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Living With Climate Change: U.K. weather officials drew a scary heatwave map for 2050 — this week it came true, 28 years early

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Two years ago, with meteorologists quickening the rate at which they try to warn the world of the perils of unchecked climate change, the U.K.’s Met Office — the official weather forecasting agency for the country — posted an alarming, red-splashed temperature map. It was meant as a teaching tool.

The Met Office imagined, as a strict hypothetical, what July 23, 2050 might feel like for this far-northern, populous island nation and its Irish neighbors. This was based on climate change projections and what is known so far about global warming’s impact — not in strictly causing weather extremes, but in boosting their frequency and severity.

“Not actual weather forecast,” the graphic made clear. “Examples of plausible weather based on climate projections.”

But this week, the Met Office no longer had to pretend. The severe heatwave was here — 28 years early.

On Tuesday, for the first time in its recorded history, London’s main airport, Heathrow, registered a temperature north of 40 degrees Celsius.

Here’s what that looks like for those used to a Fahrenheit thermometer. For starters, the record-setting 40 degrees Celsius equates to 104 degrees Fahrenheit. Although as one London-based, American-born MarketWatch colleague reported: It’s hot as hell, but no humidity!

London in the south to Manchester, and Leeds in the north, remained under the country’s first warning of “extreme” heat Tuesday, meaning there is danger of death even for healthy people.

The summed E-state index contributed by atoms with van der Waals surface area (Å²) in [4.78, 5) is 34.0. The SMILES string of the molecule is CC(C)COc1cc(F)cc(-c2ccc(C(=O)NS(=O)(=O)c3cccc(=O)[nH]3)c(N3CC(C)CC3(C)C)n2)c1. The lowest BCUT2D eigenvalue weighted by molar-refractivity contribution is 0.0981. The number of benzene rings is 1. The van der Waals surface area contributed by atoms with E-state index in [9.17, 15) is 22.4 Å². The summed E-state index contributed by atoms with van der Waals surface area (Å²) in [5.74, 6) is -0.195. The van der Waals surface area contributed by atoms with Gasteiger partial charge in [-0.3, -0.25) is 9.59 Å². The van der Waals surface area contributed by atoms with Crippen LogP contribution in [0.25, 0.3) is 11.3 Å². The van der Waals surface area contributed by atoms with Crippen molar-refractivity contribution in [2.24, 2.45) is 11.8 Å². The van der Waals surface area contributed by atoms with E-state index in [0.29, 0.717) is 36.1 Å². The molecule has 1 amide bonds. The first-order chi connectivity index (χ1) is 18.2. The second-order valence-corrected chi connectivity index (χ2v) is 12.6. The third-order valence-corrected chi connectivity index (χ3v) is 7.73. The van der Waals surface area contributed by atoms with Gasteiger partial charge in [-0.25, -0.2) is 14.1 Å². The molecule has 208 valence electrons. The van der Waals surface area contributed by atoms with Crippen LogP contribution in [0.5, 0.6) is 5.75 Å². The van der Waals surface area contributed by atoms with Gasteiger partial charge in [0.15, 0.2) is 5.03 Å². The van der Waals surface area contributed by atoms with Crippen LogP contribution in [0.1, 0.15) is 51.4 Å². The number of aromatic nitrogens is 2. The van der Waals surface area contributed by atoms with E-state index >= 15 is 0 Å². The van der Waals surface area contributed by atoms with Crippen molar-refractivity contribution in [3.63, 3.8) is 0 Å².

U.K. train operators warned the heat could warp the rails, and some schools and daycares set up wading pools to help children cool off in a country where air conditioning is rare. At least five people were reported to have drowned across the U.K. in rivers, lakes and reservoirs while trying to find some relief, the Associated Press reported.

Studies have shown that the likelihood of temperatures in the U.K. reaching 40 degrees Celsius (104 degrees Fahrenheit) is now 10 times higher than in the pre-industrial era, the Met Office says.

The dangers of extreme heat were on display in parts of continental Europe, too. At least 748 heat-related deaths have been reported recently in Spain and neighboring Portugal, where temperatures reached 47 degrees Celsius (117 degrees Fahrenheit) earlier this month.

Read more from the U.K.’s Met Office on the “wavenumber 5” pattern in surface temperature that explains why so many heatwaves are seen across the similar latitudes, and the long-run impact of climate change on heat.

Wildfires in Spain and France, made worse by the heat and drought, forced thousands of people to be evacuated. Two people were killed in the blazes in Spain that its prime minister linked to global warming, saying, “Climate change kills.”

And in the U.S.? Since the 1980s, there have been three daily record high temperatures for every two record lows, according to the National Weather Service. Hot weather impacts everyone, but is most taxing on first responders and those working outside, as well as elderly people, young children and folks already experiencing compromised respiratory issues.

Signs show this may only be the beginning.

If greenhouse gas emissions, linked to the burning of oil
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-1.87%
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gas and other fossil fuels, are not significantly curtailed, daily high and low temperatures will increase by at least 5 degrees Fahrenheit in most U.S. areas by mid-century, rising to 10 degrees Fahrenheit by late century. In fact, the National Climate Assessment estimates 20-30 more days over 90 degrees Fahrenheit each year in most U.S. areas by mid-century.

Read more on heat extremes:

Severe heat: 5 electricity blackout risks facing the entire U.S., not just Texas

Why you, and your wallet, must get used to heatwaves

Don’t rule out natural gas in the clean-energy transition, trade group says

The top U.S. cities labeled as dangerous ‘heat islands’ include a few small-population surprises

A retirement safe from climate change? Ask the tough questions about real estate and property insurance

The Tell: Energy and materials stocks face rough ride as commodity prices come off the boil, says economist

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